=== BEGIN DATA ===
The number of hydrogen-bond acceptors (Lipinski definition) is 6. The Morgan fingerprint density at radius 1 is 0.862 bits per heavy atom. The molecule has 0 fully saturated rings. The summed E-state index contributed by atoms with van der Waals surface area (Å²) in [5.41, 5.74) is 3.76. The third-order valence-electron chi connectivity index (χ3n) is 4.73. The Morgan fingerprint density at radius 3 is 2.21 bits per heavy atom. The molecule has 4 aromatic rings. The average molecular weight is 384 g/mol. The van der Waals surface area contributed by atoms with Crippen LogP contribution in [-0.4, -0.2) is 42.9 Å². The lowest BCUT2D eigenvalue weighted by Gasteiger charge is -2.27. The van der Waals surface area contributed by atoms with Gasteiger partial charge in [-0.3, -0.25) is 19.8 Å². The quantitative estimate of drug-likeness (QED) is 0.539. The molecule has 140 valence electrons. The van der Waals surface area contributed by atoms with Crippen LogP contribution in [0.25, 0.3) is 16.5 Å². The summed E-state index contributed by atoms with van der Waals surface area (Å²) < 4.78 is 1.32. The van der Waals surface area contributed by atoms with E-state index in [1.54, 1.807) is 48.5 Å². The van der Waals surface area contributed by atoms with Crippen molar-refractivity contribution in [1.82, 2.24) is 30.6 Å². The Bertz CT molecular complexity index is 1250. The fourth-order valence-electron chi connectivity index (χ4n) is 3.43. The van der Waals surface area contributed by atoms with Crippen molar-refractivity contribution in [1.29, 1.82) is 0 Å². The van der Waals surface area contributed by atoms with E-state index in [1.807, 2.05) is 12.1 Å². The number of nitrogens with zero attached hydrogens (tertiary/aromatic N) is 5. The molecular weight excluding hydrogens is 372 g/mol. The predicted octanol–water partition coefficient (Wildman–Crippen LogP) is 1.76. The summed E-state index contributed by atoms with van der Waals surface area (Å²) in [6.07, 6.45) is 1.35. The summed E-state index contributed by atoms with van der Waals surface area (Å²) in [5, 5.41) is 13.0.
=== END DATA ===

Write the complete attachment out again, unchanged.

The number of hydrogen-bond acceptors (Lipinski definition) is 6. The Morgan fingerprint density at radius 1 is 0.862 bits per heavy atom. The molecule has 0 fully saturated rings. The summed E-state index contributed by atoms with van der Waals surface area (Å²) in [5.41, 5.74) is 3.76. The third-order valence-electron chi connectivity index (χ3n) is 4.73. The Morgan fingerprint density at radius 3 is 2.21 bits per heavy atom. The molecule has 4 aromatic rings. The average molecular weight is 384 g/mol. The van der Waals surface area contributed by atoms with Crippen LogP contribution in [-0.4, -0.2) is 42.9 Å². The lowest BCUT2D eigenvalue weighted by Gasteiger charge is -2.27. The van der Waals surface area contributed by atoms with Gasteiger partial charge in [-0.3, -0.25) is 19.8 Å². The quantitative estimate of drug-likeness (QED) is 0.539. The molecule has 140 valence electrons. The van der Waals surface area contributed by atoms with Crippen LogP contribution in [0.25, 0.3) is 16.5 Å². The summed E-state index contributed by atoms with van der Waals surface area (Å²) < 4.78 is 1.32. The van der Waals surface area contributed by atoms with E-state index in [1.54, 1.807) is 48.5 Å². The van der Waals surface area contributed by atoms with Crippen molar-refractivity contribution in [1.82, 2.24) is 30.6 Å². The Bertz CT molecular complexity index is 1250. The fourth-order valence-electron chi connectivity index (χ4n) is 3.43. The van der Waals surface area contributed by atoms with Crippen molar-refractivity contribution in [1.29, 1.82) is 0 Å². The van der Waals surface area contributed by atoms with E-state index in [1.807, 2.05) is 12.1 Å². The number of nitrogens with zero attached hydrogens (tertiary/aromatic N) is 5. The molecular weight excluding hydrogens is 372 g/mol. The predicted octanol–water partition coefficient (Wildman–Crippen LogP) is 1.76. The summed E-state index contributed by atoms with van der Waals surface area (Å²) in [6.07, 6.45) is 1.35. The summed E-state index contributed by atoms with van der Waals surface area (Å²) in [5, 5.41) is 13.0.